Getting your wisdom teeth taken out can seem scary, but in fact there’s no need to worry as the procedure is quite straightforward. What’s more, you won’t feel any pain during the surgery thanks to the anaesthetic. If you’d like to know more about what it’s like to have your wisdom tooth removed, then read this blog post to find out.
What’s a wisdom tooth extraction like?
Before the surgery. Before the surgery, you’ll meet with your surgeon to go over the procedure. The surgeon will ask about any health problems you have and any medications you’re taking. You can also use this opportunity to ask questions.
The surgery itself. Wisdom tooth removal is a relatively easy procedure and it can usually be done in fewer than 45 minutes. First, you’ll receive an anaesthetic so that you don’t feel any pain. Then, the surgeon will take the wisdom tooth out. The surgeon might need to cut your gums or bone to get to the tooth; if this is the case, then the surgeon will close the wound afterwards with stitches. You will also receive gauze pads to soak up the blood.
After the surgery. Once the surgery is over, we recommend that you go home and rest. You’ll need someone to drive you home if you received a general anaesthetic or sedative as it’s unsafe to drive under the effects of these medications.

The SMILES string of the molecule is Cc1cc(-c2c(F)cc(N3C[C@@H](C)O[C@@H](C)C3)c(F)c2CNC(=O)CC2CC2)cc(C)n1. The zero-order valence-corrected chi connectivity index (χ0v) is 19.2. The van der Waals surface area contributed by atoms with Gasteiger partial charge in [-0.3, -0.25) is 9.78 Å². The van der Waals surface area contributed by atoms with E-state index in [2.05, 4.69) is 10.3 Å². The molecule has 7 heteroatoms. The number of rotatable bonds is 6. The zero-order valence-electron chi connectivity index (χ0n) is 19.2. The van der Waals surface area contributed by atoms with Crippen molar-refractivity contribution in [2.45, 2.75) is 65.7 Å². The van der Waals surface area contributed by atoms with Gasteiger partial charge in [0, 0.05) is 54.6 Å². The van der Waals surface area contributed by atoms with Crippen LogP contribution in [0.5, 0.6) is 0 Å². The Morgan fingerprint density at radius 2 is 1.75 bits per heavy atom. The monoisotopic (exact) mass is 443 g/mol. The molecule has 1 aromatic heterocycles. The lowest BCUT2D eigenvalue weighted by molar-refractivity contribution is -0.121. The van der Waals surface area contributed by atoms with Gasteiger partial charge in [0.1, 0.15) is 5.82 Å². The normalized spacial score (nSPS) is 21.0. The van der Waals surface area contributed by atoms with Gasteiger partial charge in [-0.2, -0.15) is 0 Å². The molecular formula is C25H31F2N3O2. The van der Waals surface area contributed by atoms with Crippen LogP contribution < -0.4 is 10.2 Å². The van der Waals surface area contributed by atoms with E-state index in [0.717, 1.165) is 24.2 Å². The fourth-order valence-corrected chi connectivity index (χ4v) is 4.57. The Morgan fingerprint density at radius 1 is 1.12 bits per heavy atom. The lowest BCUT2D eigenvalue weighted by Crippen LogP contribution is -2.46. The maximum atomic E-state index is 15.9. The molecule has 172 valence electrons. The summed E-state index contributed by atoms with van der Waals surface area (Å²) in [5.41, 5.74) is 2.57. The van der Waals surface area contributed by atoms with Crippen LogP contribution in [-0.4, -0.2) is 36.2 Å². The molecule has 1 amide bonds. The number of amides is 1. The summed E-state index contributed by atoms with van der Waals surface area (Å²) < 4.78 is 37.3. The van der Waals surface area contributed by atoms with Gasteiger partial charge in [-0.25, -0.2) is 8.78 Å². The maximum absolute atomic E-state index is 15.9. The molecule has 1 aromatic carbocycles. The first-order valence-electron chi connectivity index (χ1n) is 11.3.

Can I go back to work after the surgery?
Most people can return to school or work the day after the surgery. You will probably have swollen cheeks for a few days but this shouldn’t prevent you from doing your everyday activities.
Will I feel any pain?
You won’t feel pain during the surgery thanks to the anaesthetic. The only slight pain you’ll feel is when the surgeon injects the anaesthetic into your mouth. This is only a prick, however. If you’re scared of needles, then the surgeon will re-assure you.
After the surgery, you will notice some swelling and discomfort, especially as the anaesthetic wears off. Your surgeon will prescribe you with painkillers to help you manage. Most people find that the swelling and pain naturally go away on their own after a few days. Do see your dentist if the pain persists, however, as it could be a symptom of a condition known as dry socket, which is where the protective blood clot over the wound gets dislodged.
We hope that you’re now more informed about what wisdom tooth extraction entails. If you think that you need your wisdom teeth taken out, then why not make an appointment with one of our dentists? We’ll be more than happy to take a look at your teeth and let you know if you need surgery. Or if want to talk to us about any other dental matter, we’re here for you.